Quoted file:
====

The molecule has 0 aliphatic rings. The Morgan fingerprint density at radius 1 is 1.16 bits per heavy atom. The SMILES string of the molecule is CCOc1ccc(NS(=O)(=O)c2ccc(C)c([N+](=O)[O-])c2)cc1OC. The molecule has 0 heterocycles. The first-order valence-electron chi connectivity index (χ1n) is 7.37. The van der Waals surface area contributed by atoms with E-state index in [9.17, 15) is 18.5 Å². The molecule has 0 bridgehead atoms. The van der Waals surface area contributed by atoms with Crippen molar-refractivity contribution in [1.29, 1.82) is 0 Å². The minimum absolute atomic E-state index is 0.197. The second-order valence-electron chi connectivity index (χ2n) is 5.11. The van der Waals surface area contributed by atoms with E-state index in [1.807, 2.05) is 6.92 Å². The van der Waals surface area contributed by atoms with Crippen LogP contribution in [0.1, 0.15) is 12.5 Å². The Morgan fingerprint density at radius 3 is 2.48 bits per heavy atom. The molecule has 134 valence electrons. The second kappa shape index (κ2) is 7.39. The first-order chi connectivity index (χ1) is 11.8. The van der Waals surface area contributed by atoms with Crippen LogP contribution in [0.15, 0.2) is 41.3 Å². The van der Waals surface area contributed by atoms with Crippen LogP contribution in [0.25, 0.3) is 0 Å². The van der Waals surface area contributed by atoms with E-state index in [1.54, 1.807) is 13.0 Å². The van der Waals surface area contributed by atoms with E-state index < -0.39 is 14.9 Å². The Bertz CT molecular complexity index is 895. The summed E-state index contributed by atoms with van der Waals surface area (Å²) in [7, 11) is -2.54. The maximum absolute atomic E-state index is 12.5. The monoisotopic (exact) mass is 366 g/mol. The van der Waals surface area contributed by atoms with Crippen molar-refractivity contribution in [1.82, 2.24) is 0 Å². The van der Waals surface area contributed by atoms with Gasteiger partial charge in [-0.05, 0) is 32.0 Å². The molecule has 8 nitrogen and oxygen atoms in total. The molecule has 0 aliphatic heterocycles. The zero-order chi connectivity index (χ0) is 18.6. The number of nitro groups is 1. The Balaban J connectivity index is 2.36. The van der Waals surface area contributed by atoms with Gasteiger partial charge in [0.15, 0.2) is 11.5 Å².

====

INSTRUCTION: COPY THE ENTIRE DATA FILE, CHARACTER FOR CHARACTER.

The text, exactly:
The molecule has 0 aliphatic rings. The Morgan fingerprint density at radius 1 is 1.16 bits per heavy atom. The SMILES string of the molecule is CCOc1ccc(NS(=O)(=O)c2ccc(C)c([N+](=O)[O-])c2)cc1OC. The molecule has 0 heterocycles. The first-order valence-electron chi connectivity index (χ1n) is 7.37. The van der Waals surface area contributed by atoms with E-state index in [9.17, 15) is 18.5 Å². The molecule has 0 bridgehead atoms. The van der Waals surface area contributed by atoms with Crippen molar-refractivity contribution in [1.29, 1.82) is 0 Å². The minimum absolute atomic E-state index is 0.197. The second-order valence-electron chi connectivity index (χ2n) is 5.11. The van der Waals surface area contributed by atoms with E-state index in [1.807, 2.05) is 6.92 Å². The van der Waals surface area contributed by atoms with Crippen LogP contribution in [0.1, 0.15) is 12.5 Å². The Morgan fingerprint density at radius 3 is 2.48 bits per heavy atom. The molecule has 134 valence electrons. The second kappa shape index (κ2) is 7.39. The first-order chi connectivity index (χ1) is 11.8. The van der Waals surface area contributed by atoms with Crippen LogP contribution in [0.15, 0.2) is 41.3 Å². The van der Waals surface area contributed by atoms with Crippen LogP contribution in [0.25, 0.3) is 0 Å². The van der Waals surface area contributed by atoms with E-state index in [1.54, 1.807) is 13.0 Å². The van der Waals surface area contributed by atoms with E-state index < -0.39 is 14.9 Å². The Bertz CT molecular complexity index is 895. The summed E-state index contributed by atoms with van der Waals surface area (Å²) in [7, 11) is -2.54. The maximum absolute atomic E-state index is 12.5. The monoisotopic (exact) mass is 366 g/mol. The van der Waals surface area contributed by atoms with Crippen molar-refractivity contribution in [1.82, 2.24) is 0 Å². The van der Waals surface area contributed by atoms with Gasteiger partial charge in [-0.05, 0) is 32.0 Å². The molecule has 8 nitrogen and oxygen atoms in total. The molecule has 0 aliphatic heterocycles. The zero-order chi connectivity index (χ0) is 18.6. The number of nitro groups is 1. The Balaban J connectivity index is 2.36. The van der Waals surface area contributed by atoms with Gasteiger partial charge in [0.15, 0.2) is 11.5 Å².